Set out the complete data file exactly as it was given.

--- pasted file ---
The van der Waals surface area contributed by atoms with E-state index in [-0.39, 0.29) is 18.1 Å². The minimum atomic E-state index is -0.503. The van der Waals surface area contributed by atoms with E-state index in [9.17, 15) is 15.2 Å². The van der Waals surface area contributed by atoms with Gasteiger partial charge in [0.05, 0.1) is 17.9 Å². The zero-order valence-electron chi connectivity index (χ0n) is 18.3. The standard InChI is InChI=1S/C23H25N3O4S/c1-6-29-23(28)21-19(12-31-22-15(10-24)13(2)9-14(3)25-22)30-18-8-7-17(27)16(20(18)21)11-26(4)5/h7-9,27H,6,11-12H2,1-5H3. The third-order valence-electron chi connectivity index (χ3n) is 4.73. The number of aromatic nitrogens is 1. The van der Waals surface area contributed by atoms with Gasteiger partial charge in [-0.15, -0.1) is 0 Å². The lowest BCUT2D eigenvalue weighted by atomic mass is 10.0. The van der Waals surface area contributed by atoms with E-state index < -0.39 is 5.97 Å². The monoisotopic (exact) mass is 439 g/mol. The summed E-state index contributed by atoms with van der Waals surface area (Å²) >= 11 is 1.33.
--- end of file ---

The van der Waals surface area contributed by atoms with E-state index in [-0.39, 0.29) is 18.1 Å². The minimum atomic E-state index is -0.503. The van der Waals surface area contributed by atoms with E-state index in [9.17, 15) is 15.2 Å². The van der Waals surface area contributed by atoms with Gasteiger partial charge in [0.05, 0.1) is 17.9 Å². The zero-order valence-electron chi connectivity index (χ0n) is 18.3. The standard InChI is InChI=1S/C23H25N3O4S/c1-6-29-23(28)21-19(12-31-22-15(10-24)13(2)9-14(3)25-22)30-18-8-7-17(27)16(20(18)21)11-26(4)5/h7-9,27H,6,11-12H2,1-5H3. The third-order valence-electron chi connectivity index (χ3n) is 4.73. The number of aromatic nitrogens is 1. The van der Waals surface area contributed by atoms with Gasteiger partial charge in [-0.15, -0.1) is 0 Å². The lowest BCUT2D eigenvalue weighted by atomic mass is 10.0. The van der Waals surface area contributed by atoms with E-state index < -0.39 is 5.97 Å². The monoisotopic (exact) mass is 439 g/mol. The summed E-state index contributed by atoms with van der Waals surface area (Å²) >= 11 is 1.33.